Investment Treaty Protection

Mr. Vasani analyzed the Ukraine conflict from the lens of investment protection and argued that the conflict will likely trigger two kinds of investment disputes.  First, foreign investors in Russia whose assets have been taken by the Russian government may expose Russia to direct expropriation claims.  Those who were forced to cease operations but continue to hold title to their investments may file indirect expropriation claims.

Second, if Russia takes over and exercises de facto control over parts of Ukraine, it is arguable that Ukrainian investors in those areas can bring claims under the Ukraine-Russia BIT. On the other hand, foreign investors from third states can potentially seek protection under investment treaties between Russia and their home states.

Yet, according to Mr. Vasani, instituting investment disputes on the theory of Russia’s de facto control has met some resistance.  A contrary interpretation is that, since Russia’s occupation of certain parts of Ukraine was done through force and is, by that nature, considered annexation prohibited under international law, those parts unlawfully occupied by Russia remain to be Ukrainian territory which, in turn, prevents the institution of an investment treaty claim against Russia.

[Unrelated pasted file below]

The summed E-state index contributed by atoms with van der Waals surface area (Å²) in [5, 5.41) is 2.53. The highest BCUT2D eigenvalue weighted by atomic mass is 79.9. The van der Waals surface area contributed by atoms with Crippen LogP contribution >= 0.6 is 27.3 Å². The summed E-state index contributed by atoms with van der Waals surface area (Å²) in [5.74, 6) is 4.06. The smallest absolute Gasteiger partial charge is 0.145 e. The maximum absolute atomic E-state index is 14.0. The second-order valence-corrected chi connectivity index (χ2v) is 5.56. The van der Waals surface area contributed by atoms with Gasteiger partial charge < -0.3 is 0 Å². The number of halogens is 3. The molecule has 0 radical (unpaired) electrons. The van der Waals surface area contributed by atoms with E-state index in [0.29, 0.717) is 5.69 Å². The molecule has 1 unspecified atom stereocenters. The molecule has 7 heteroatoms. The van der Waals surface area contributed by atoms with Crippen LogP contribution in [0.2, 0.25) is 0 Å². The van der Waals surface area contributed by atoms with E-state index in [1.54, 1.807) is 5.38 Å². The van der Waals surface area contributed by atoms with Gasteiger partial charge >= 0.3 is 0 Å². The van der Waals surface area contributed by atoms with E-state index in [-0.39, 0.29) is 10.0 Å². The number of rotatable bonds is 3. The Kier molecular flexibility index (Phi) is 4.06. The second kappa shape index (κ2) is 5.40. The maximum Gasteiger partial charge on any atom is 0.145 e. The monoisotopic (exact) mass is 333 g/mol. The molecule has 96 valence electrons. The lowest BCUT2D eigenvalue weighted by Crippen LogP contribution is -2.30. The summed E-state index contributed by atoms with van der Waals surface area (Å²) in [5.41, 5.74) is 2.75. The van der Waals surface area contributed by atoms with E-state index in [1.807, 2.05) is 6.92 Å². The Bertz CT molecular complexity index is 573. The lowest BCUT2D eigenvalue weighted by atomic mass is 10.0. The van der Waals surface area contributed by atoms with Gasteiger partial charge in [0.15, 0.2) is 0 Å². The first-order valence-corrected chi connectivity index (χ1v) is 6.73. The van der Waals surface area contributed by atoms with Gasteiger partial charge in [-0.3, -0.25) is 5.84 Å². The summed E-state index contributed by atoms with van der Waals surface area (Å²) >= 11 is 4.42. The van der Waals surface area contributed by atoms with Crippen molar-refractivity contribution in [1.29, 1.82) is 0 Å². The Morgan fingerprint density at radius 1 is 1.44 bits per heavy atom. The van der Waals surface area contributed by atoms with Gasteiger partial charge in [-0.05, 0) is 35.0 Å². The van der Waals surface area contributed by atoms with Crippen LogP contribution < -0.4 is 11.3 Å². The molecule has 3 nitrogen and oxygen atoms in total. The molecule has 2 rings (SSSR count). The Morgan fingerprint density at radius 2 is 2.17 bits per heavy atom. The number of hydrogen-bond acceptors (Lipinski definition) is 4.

It remains to be seen whether Ukraine’s “lawfare” strategy to hold Russia accountable would have any significant effect to stop the conflict.  Thousands have died since the war began, and more and more people from all walks of life are displaced from their homes as the conflict grows.  As the international community continues to impose economic pressure on Russia, and governments around the world, especially in Europe, scramble to find alternative sources of energy, even households that are miles and oceans away from the conflict are impacted. 

The conflict in Ukraine has put international law to the test.  We can only hope that the tools to restore peace in our current international legal order have matured enough from the last world war lest we end up in another.


1U.N. Charter art. 27, ¶ 3 (“Decisions of the Security Council on all other matters shall be made by an affirmative vote of nine members including the concurring votes of the permanent members; provided that, in decisions under Chapter VI, and under paragraph 3 of Article 52, a party to a dispute shall abstain from voting.”).
2Archer Daniels Midland Company and Tate & Lyle Ingredients Americas, Inc. v. United Mexican States, ICSID Case No. ARB(AF)/04/5, Award (Nov. 21, 2007).
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About the Contributor
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Francis Ojok is an IMI Certified International Mediator. He co-founded Kuponya Peace & Justice Insitute, based in Uganda. Francis holds a Master of Laws (LLM) in International Commercial Arbitration, from Pepperdine's Caruso Law, Straus Institute of Dispute Resolution, a Master of Arts (MA) in Conflict Resolution and Coexistence from Brandeis University, The Heller School of Social Policy and Management, and a Bachelor of Laws (LLB) from Kampala International University, Uganda.